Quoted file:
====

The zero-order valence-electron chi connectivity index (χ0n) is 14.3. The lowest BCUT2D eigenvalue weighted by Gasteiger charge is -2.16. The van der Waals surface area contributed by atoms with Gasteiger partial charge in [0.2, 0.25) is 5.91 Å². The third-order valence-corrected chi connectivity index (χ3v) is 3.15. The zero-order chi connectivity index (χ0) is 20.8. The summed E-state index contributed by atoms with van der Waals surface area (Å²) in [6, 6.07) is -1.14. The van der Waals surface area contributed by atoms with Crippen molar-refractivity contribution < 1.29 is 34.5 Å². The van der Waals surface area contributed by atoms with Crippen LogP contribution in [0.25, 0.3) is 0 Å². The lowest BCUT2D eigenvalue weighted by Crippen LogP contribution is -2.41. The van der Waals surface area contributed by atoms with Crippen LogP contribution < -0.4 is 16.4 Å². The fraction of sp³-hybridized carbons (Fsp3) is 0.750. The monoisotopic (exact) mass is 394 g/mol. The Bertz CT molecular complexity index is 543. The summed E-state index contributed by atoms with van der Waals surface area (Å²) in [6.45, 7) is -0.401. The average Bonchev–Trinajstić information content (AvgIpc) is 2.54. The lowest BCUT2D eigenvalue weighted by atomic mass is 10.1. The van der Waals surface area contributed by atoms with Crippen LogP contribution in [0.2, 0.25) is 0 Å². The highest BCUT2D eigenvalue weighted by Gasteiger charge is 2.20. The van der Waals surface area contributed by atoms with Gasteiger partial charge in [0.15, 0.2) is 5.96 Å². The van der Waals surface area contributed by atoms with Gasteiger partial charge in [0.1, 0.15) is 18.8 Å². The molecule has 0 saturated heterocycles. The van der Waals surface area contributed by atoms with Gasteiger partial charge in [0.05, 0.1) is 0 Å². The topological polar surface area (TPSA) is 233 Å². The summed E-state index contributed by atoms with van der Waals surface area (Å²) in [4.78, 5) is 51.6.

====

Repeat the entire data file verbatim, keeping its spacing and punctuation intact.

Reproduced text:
The zero-order valence-electron chi connectivity index (χ0n) is 14.3. The lowest BCUT2D eigenvalue weighted by Gasteiger charge is -2.16. The van der Waals surface area contributed by atoms with Gasteiger partial charge in [0.2, 0.25) is 5.91 Å². The third-order valence-corrected chi connectivity index (χ3v) is 3.15. The zero-order chi connectivity index (χ0) is 20.8. The summed E-state index contributed by atoms with van der Waals surface area (Å²) in [6, 6.07) is -1.14. The van der Waals surface area contributed by atoms with Crippen molar-refractivity contribution < 1.29 is 34.5 Å². The van der Waals surface area contributed by atoms with Crippen LogP contribution in [0.25, 0.3) is 0 Å². The lowest BCUT2D eigenvalue weighted by Crippen LogP contribution is -2.41. The van der Waals surface area contributed by atoms with Crippen LogP contribution < -0.4 is 16.4 Å². The fraction of sp³-hybridized carbons (Fsp3) is 0.750. The monoisotopic (exact) mass is 394 g/mol. The Bertz CT molecular complexity index is 543. The summed E-state index contributed by atoms with van der Waals surface area (Å²) in [6.45, 7) is -0.401. The average Bonchev–Trinajstić information content (AvgIpc) is 2.54. The lowest BCUT2D eigenvalue weighted by atomic mass is 10.1. The van der Waals surface area contributed by atoms with Crippen LogP contribution in [0.2, 0.25) is 0 Å². The highest BCUT2D eigenvalue weighted by Gasteiger charge is 2.20. The van der Waals surface area contributed by atoms with Gasteiger partial charge in [0.15, 0.2) is 5.96 Å². The van der Waals surface area contributed by atoms with Gasteiger partial charge in [0.1, 0.15) is 18.8 Å². The molecule has 0 saturated heterocycles. The van der Waals surface area contributed by atoms with Gasteiger partial charge in [0.05, 0.1) is 0 Å². The topological polar surface area (TPSA) is 233 Å². The summed E-state index contributed by atoms with van der Waals surface area (Å²) in [4.78, 5) is 51.6.